Ant-Man and the Wasp: Quantumania is a movie that matches its title: it's more than a mouthful. After two solo films and inclusion in many a cross-over event Marvel movie, the latest addition to the Marvel Cinematic Universe (which kicks off Phase 5, if you're counting), Paul Rudd's Scott Lang/Ant-Man is back with a lot of heavy lifting to set up what's to come. Which, of course, is set up in Ant-Man and the Wasp's post-credits scenes.
And when Quantumania soars, it's often thanks to Jonathan Majors' Kang the Conqueror, a variant (alternative version) of He Who Remains. If you're asking "who?" We recommend you go back and watch Loki.
Unfortunately, it somewhat feels like Quantumania has too much work to do, preparing the way for the next upcoming Marvel movies and shows, since Kang's name is literally in 2025's Avengers: The Kang Dynasty. And, after thinking about it some more, we've realized that Ant-Man and the Wasp: Quantumania nearly ruined Kang.
On top of that, well, Marvel's CGI problems continue to rear their head, and this time feel more blatant than ever. And with other early reviews more negative than our own, we bet many will be waiting to watch Ant-Man and the Wasp: Quantumania on Disney Plus.
So grab two of shrinking/growing discs, as this spoiler-free Ant-Man and the Wasp: Quantumania review will help you figure out if you need to see it now — or if you should wait for it to come out on Disney Plus.
Ant-Man and the Wasp: Quantumania review — A cast with a Majors upgrade
Paul Rudd's Scott Lang is living the sweet life after saving the universe with the Avengers. Rudd’s natural charm makes Scott’s silly dad moments elicit a smile or chuckle. Yet, he can also deliver on more serious scenes; even a mere book reading, for Scott’s memoir, feels emotional.
But its Jonathan Majors' super-super villain Kang the Conqueror that stands the tallest here — even above the sometimes-towering Ant-Man. As the successor to Josh Brolin's Thanos, the big bad that Avengers and other heroes will fight over a series of films, Majors' Kang always feels like a huge deal — even if you don't know what he can do. Emotive and charismatic, even when he's delivering dialogue that needs to be decoded, Kang captivates on a high level.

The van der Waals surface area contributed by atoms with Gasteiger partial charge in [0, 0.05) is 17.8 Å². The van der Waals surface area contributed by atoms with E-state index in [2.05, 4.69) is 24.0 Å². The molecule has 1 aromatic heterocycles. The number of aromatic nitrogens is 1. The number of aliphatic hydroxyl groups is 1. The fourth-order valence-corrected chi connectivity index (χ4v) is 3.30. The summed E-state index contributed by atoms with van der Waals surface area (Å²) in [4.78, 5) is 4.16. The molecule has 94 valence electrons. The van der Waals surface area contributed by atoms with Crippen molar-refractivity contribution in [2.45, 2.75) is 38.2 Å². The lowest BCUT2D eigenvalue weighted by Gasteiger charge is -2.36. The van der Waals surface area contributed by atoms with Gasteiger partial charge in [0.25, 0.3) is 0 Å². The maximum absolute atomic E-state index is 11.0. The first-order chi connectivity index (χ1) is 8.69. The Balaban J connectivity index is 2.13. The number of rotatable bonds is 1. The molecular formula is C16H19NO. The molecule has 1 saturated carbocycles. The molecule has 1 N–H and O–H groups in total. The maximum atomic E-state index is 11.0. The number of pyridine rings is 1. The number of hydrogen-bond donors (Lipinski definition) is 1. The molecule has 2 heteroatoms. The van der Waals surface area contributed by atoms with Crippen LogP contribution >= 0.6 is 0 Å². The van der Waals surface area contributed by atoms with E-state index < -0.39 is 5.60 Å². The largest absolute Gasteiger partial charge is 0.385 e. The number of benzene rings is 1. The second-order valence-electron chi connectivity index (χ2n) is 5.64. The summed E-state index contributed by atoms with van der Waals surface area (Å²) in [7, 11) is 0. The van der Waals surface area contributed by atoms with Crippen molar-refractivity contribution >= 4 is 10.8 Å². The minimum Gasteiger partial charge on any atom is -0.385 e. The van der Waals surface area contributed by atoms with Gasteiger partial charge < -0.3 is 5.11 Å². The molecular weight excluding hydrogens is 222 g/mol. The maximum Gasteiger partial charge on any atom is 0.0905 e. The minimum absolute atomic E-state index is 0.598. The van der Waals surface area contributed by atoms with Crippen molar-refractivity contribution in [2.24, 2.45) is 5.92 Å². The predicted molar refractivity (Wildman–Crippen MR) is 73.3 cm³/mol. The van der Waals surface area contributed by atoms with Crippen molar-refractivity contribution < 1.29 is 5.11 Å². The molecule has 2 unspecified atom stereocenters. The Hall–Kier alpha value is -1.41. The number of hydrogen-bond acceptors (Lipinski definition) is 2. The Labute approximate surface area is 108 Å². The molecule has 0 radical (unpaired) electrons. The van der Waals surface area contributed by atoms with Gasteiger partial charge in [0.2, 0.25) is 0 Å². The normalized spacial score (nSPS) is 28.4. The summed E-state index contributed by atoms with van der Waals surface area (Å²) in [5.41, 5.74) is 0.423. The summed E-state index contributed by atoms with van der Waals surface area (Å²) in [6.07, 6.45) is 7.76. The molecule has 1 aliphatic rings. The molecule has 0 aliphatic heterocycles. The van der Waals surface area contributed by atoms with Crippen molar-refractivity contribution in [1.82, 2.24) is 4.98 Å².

That said, Michelle Pfieffer also does a fantastic job with the material given to her for Janet van Dyne, a character that's finally getting fleshed out. With her past from the Quantum Realm coming back to bite her, Janet's dealing with secrets of both grave and humorous natures.
Unfortunately, Janet's backstory in this movie doesn't exactly back up the emotion that Pfieffer brings to the character — and therefore giving her a tougher job of making things compelling. It's a case of being told too much instead of seeing it for ourselves.
Michael Douglas and Kathryn Newton work similar magic as Hank Pym and Cassandra "Cassie" Lang, bringing charm to liven a slightly needing script. Newton is in an unfortunate situation as the third actress to play Cassie, but she makes things work.
While there's a lot of characters I can't explain without spoiling, all I'll say about M.O.D.O.K is that you will be going "huh?" It's a character that feels utterly baffling. Elsewhere, you have plenty of neat little characters, thought they're mostly forgettable.
Ant-Man and the Wasp: Quantumania review — bad CGI makes an OK script worse
Suspension of disbelief is often impossible. I would know; I'm a pro wrestling fan. But when our heroes first encounter the Quantum Realm, I found it impossible to not think "well that's a green screen." And it got worse with the more nature-like section of the Quantum Realm, which has a focus so soft, old Hollywood wants to use it.
A big issue, visually, is that much of Quantumania is frustratingly dark. I can't imagine that my parents, who complain about this issue when we watch Marvel movies at home, will find this chapter to be any improvement. Sometimes, the walls of CGI deliver beautiful visuals, so it's not a total loss. If you can lose yourself in the visual excess, you'll be able to have a good time.
The cities of the Quantum Realm are also a bit lacking, appearing as a vast and uninteresting series of buildings. That may be the point, that Kang has conquered and created a soulless cityscape — but that could be more pronounced. Nothing ever gets time to breathe, and Kang's villainy suffers for it.
Similarly, the big narrative question of the film, regarding when you help others in their fight or just protect your own, feels a bit cookie-cutter here. And that may have been why I found myself checking the time, something you shouldn't need to do in a 2-hour, 5-minute movie.
Ant-Man and the Wasp: Quantumania review: Verdict
As this Ant-Man and the Wasp: Quantumania review has explained, the film's flaws lie not in its capable cast, but the world they're trying to bring to life. Both the visuals and the script may leave you wanting more. The actors — and the drama they're delivering — could have had a much easier job.
But like The Dude's rug in The Big Lebowski, Jonathan Majors ties Ant-Man and the Wasp: Quantumania together. While the film can often almost repel audiences away with its CGI, Majors brings Bond villain brilliance to the MCU and continues to plot his course to be an all-time franchise player.
Oh, and before you go, check out our spoiler-free rundown of the Ant-Man and the Wasp: Quantumania post-credit scenes.
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